Combat is largely unchanged from the unrefined brawling of the original. Ghat lumbers around the battlefield, throwing jabs and hooks from a first person-perspective, pausing occasionally to let his stamina regenerate. Each attack has a hefty windup and cooldown, so you'll often feel like you don't have quite as much control as you should, but the well-realized animations and sound effects give each successful blow a satisfying sense of impact. Ghat can block, dodge and counter, but even on hard mode the key to a successful defense is positioning rather than timing or savvy skill use. Ghat also has a selection of power moves, complete with a separate meter governing their use. Ostensibly, you can use these skills to create combos, but there's no real creativity to be had here. All the combos are pre-defined, meaning you'll likely be using the same seven or so attack patterns throughout the game. The camera has a nasty habit of zooming in on enemies when you focus on them, meaning shorter opponents often end up throwing punches from outside your field of view. Imagine trying to box a midget, only you can't look down and he keeps throwing haymakers at your genitals. Not fun.
Zeno Clash II throws far more enemies at you than its predecessor and relies on a handful of new mechanics to balance things out. Finding totems dotted around the maps let you upgrade the usual assortment of stats; Health, stamina, strength, but there's also a fourth stat, leadership, which lets you recruit stronger NPCs to fight alongside you. At most, you'll be going into battle with two NPCs at your side. They're not the smartest, but they do tend to draw enemies away from you, letting you focus on whittling down two or three at a time. The stats system feels largely unnecessary to the combat, as the stronger and more numerous enemies stifle any sense of character growth. Instead, it serves a convenient excuse and reward for exploring the game's environments.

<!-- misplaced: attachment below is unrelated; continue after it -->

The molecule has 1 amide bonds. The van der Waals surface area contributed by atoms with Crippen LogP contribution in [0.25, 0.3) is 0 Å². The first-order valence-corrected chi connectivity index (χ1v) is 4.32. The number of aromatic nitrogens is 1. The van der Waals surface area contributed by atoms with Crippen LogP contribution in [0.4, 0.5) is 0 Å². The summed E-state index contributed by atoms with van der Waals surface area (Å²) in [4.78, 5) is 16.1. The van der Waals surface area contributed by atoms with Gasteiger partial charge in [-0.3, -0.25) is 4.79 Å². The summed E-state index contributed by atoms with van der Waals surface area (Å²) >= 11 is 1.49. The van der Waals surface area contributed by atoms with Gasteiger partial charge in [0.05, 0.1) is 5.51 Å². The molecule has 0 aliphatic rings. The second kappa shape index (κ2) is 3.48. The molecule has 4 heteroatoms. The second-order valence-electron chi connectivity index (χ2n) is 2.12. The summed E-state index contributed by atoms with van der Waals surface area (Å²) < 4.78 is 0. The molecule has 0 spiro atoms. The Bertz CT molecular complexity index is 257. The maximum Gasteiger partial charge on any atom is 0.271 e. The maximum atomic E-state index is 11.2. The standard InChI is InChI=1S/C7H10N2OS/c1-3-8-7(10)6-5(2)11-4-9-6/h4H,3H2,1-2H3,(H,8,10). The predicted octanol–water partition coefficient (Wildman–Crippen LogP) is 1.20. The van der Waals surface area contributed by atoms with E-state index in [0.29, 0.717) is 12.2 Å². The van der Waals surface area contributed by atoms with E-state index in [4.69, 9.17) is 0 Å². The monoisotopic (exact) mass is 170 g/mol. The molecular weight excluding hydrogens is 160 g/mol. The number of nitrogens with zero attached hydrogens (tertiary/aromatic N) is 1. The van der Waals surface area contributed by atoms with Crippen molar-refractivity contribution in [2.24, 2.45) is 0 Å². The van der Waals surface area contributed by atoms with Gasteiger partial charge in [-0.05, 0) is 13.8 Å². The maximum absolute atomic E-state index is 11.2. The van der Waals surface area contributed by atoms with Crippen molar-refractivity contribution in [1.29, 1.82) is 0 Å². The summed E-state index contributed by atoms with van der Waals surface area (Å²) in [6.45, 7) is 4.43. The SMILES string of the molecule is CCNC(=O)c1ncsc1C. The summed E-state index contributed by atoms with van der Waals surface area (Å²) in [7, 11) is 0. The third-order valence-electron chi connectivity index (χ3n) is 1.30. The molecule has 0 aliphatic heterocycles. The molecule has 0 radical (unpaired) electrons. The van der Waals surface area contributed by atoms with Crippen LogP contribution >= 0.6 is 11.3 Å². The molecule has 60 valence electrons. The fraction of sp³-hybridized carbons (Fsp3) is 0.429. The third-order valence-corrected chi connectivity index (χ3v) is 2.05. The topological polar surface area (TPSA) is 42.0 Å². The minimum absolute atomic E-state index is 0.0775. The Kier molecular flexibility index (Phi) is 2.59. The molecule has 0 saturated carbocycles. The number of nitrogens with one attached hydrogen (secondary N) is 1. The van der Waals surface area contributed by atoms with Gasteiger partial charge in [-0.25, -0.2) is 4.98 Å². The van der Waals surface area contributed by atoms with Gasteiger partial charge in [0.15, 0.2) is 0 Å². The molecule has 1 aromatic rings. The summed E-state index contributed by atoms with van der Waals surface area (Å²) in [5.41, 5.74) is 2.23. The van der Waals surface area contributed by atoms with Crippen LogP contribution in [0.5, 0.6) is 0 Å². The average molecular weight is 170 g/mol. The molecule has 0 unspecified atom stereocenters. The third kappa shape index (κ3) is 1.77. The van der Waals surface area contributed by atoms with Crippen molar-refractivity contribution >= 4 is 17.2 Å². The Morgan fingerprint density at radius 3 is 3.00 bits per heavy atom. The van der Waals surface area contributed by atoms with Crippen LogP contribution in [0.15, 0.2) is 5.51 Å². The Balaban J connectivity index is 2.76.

The game also adds a handful of new abilities, four in total, but only two of them are worth the time it takes to equip them. The skull bombs are fiddly, and enemies tend to flee at the sight of them, while the chain is used for a simple crowd control attack that isn't worth the stamina it takes to perform. Far more interesting are the Sun/Moon gauntlet and Golem Link abilities. The former, once charged, sets off a string of explosions when you aim it at the sun or moon and press fire. Lining up enemies between you and the sun/moon while not getting hit can be awkward, particularly since the game has a fully-realized day/night cycle, but the damage it does to crowds is well worth it. The Golem Link is the ability you'll likely use the most. By aiming at one enemy and then another, you can link them together so that attacks on one affect the other. Does one enemy have a strong defense? Link him to a weaker enemy then punch away, you'll do damage to both. The same trick can be used to take down out of reach or flying enemies. Likewise, linking two enemies then punching one off a cliff will send the second tumbling after him. It's a clever mechanic which rewards experimentation, but, with the exception of one boss fight (which happens to be the only interesting one in the game) and a handful of environmental puzzles, it's criminally underused.
Ultimately, Zeno Clash II is a far more ambitious game than its predecessor, but with ambition comes the potential for failure. It isn't any worse than the first game, but nor is markedly better. If all you wanted was to see more of Zenozoik and its inhabitants, you won't be disappointed.
Bottom Line: Zeno Clash II is a beautiful, mature adventure that isn't quite as polished as it is unique.
Recommendation: Those looking for a polished example of the craft of game making should look elsewhere, but for anyone with a basic knowledge of art, or even just a taste for the pretty, the strange or the fantastic, should definitely pick up Zeno Clash II.
This review is based on the PC version of the game.
Game: Zeno Clash II
Developer: ACE Team
Platform(s): PC, XBLA, PSN